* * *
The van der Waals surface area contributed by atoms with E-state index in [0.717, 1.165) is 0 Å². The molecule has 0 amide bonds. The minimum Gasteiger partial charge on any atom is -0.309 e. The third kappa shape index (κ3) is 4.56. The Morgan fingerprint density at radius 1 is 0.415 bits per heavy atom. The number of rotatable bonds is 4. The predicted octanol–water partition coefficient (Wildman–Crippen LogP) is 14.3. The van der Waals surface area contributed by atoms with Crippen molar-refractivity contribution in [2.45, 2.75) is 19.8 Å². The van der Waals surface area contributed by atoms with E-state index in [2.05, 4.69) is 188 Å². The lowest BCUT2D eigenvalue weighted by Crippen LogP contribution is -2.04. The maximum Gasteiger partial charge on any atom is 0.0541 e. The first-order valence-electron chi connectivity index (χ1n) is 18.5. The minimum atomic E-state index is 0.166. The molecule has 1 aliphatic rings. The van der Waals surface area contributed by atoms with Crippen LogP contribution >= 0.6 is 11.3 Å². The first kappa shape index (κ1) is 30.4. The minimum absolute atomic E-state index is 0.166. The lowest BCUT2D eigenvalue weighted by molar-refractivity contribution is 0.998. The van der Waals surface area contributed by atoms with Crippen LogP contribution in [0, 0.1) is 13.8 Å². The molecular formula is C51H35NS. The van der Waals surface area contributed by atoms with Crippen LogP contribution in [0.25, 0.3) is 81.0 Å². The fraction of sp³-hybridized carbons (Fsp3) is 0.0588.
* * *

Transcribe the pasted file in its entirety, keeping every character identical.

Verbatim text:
The van der Waals surface area contributed by atoms with E-state index in [0.717, 1.165) is 0 Å². The molecule has 0 amide bonds. The minimum Gasteiger partial charge on any atom is -0.309 e. The third kappa shape index (κ3) is 4.56. The Morgan fingerprint density at radius 1 is 0.415 bits per heavy atom. The number of rotatable bonds is 4. The predicted octanol–water partition coefficient (Wildman–Crippen LogP) is 14.3. The van der Waals surface area contributed by atoms with Crippen molar-refractivity contribution in [2.45, 2.75) is 19.8 Å². The van der Waals surface area contributed by atoms with E-state index in [2.05, 4.69) is 188 Å². The lowest BCUT2D eigenvalue weighted by Crippen LogP contribution is -2.04. The maximum Gasteiger partial charge on any atom is 0.0541 e. The first-order valence-electron chi connectivity index (χ1n) is 18.5. The minimum atomic E-state index is 0.166. The molecule has 1 aliphatic rings. The van der Waals surface area contributed by atoms with Crippen LogP contribution >= 0.6 is 11.3 Å². The first kappa shape index (κ1) is 30.4. The minimum absolute atomic E-state index is 0.166. The lowest BCUT2D eigenvalue weighted by molar-refractivity contribution is 0.998. The van der Waals surface area contributed by atoms with Crippen LogP contribution in [0, 0.1) is 13.8 Å². The molecular formula is C51H35NS. The van der Waals surface area contributed by atoms with Crippen LogP contribution in [0.25, 0.3) is 81.0 Å². The fraction of sp³-hybridized carbons (Fsp3) is 0.0588.